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Old April 13th, 2008, 06:44 PM   #101
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Originally Posted by Babaloo View Post


A somewhat vapid generalisation about others posting on this thread!
How so? I'm not saying that everyone who objects to a new development or the demolition of an old building is wrong - just that sometimes we do not appreciate all the arguments for and against.

I was getting a bit grouchy last night I suppose but I do get irate when I see people calling others stupid, insensitive, greedy etc without any real evidence. Everyone wants to see the Stanley Dock tobacco warehouse preserved but finding a new use for it is clearly very difficult. I think that the same arguments may apply to the two buildings under threat on this site.
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Old April 13th, 2008, 06:51 PM   #102
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Ignoring the demolition aspect for a moment, and focusing purely on the proposed building. Is this not one of those occasions where no matter what was is suggested for the site, it would displease a sizable group of people because of it's surroundings? Design it conservatively (as it has been), and it's not befitting of the area. Build it a touch more extravagantly, and it would likely be accused of over-shadowing the existing architecture nearby. As such, were the designers not met with an almost impossible task of designing a building that would appease both sides of the arguments as exhibited on this thread?

Although the proposed building is not anything remotely iconic, it isn't completely bland, or worse offensive either. As such, given the difficulties the site exhibits, perhaps on this occasion, we should accept 'OK', so long as we don't do it all the time, and demand 'special' buildings in other locations where they aren't so devisive? If we do this, should we not still end up with a well-rounded collection of buildings in our city?
Chris, I agree with that. I think that this site is affected by what I would call 'sacred building syndrome' - the way that the presence of buildings of very high architectural prominence nearby makes building anything on a site extremely awkward. A good example of that is the residential development in Commutation Row made completely bland by being so close to St Georges Hall. Any iconic building on that site would almost certainly be sat on by English Heritage.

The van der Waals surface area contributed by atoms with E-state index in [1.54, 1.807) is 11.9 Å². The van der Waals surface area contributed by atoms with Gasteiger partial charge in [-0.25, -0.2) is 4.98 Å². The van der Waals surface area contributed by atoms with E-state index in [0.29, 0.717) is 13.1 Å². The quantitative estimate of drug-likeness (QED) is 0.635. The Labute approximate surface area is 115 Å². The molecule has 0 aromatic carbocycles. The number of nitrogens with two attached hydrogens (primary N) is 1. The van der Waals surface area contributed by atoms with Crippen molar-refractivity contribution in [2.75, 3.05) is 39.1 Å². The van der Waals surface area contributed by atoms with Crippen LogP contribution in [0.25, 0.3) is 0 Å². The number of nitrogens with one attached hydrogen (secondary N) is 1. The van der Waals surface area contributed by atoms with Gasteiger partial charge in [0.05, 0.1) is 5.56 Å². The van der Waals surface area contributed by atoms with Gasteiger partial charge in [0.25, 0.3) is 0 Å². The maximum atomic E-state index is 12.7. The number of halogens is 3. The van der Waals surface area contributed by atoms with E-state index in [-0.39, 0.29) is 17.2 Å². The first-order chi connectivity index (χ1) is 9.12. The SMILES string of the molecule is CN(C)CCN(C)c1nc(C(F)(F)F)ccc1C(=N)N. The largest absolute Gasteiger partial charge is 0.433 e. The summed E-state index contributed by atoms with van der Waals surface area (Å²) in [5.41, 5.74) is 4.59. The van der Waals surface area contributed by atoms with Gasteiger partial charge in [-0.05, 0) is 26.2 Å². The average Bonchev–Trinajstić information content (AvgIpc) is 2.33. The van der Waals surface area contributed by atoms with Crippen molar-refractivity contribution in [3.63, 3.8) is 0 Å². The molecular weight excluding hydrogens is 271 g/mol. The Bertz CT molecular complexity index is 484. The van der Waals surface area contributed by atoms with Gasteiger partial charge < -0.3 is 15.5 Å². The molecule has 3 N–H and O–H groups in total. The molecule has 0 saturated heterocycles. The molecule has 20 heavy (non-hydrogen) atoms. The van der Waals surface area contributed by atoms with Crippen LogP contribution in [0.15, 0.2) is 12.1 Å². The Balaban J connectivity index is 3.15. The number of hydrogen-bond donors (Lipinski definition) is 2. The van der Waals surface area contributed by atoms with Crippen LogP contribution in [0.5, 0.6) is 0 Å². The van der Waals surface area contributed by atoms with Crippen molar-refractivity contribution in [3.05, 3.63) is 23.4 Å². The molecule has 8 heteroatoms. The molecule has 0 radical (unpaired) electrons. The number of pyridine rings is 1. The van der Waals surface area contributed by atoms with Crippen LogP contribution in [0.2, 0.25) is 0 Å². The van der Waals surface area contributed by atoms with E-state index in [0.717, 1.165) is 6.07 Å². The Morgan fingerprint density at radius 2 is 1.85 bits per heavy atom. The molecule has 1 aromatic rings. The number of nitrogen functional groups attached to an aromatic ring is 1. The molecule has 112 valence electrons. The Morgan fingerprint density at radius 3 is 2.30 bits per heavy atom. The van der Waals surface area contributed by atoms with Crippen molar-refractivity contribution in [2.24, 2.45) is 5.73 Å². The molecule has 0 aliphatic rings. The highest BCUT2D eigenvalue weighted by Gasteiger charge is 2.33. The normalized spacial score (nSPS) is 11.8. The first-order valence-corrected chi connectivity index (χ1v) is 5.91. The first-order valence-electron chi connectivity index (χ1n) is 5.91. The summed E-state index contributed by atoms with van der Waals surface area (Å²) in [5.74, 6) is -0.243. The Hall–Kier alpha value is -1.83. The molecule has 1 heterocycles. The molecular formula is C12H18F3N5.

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Old April 13th, 2008, 06:55 PM   #103
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Good points. Sometimes a bit of in-fill is all that is needed, and in a sensitive and difficult location, with a limited budget, it is probably the only sensible solution.

I can't get too upset about any of this, the buildings to be lost are not in any way special (they are nice, and obviously old and querky, but hard to see why they have to be preserved if the market won't support the cost) and the proposed replacements don't look at all bad to me.

As regards hospital conversions, I'm not sure. Anthrax spores were found in old horse-hair matting within the rendering in some London Underground stations, and some germs can survive, dormant, for an an awful long time within otherwise inert environments. You'd want to be confident that your sparkling new black granite kitchen tops were not teeming with C-Deficile, that the door of your SMEG fridge wasn't slowly being colonised by an invisible film of MRSA, or that dormant meningitis or tuberculosis germs wouldn't float out of the wall if you drilled a hole to put a picture up.
Thank you Poli. I don't have the talent for lateral thinking that you do.
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Old April 14th, 2008, 02:06 AM   #104
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I havent really been following the 'arguments' for and against in this thread but it seems to me from a distance that a) you are losing a couple of pretty decent (but unlistable) buildings b) Maghull are snidey twats C) your planners are knobheads.
Whatever the whys and wherefores of the demolition are and also the quality of the replacement (or lack of quality as the case maybe) it is the planners, who have shown an almost criminal disregard to the legislation and guidance associated with listed buildings and conservation area status, that need taking to task
These buildings affect the setting of at least two listed buildings and therefore there should have been a consultation process wherein the statutory consultees were notified and asked for their opinion. I know this did not happen.
I am also presuming this is in a conservation area?
Whilst there is little legislation that can be used the planners should use their own guidance when considering schemes within a CA and that guidance is usually "Are the buildings to be demolished making a positive contribution to the conservation area" and if they dont "Does their replacement detract from character the conservation area?"
I would say that with regards to this scheme the answer to both questions is 'yes' and should therefore it should have been refused.
In my opinion Maghull have acted like lying ***** and the planners have acted like spineless *****.
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Old April 14th, 2008, 12:44 PM   #105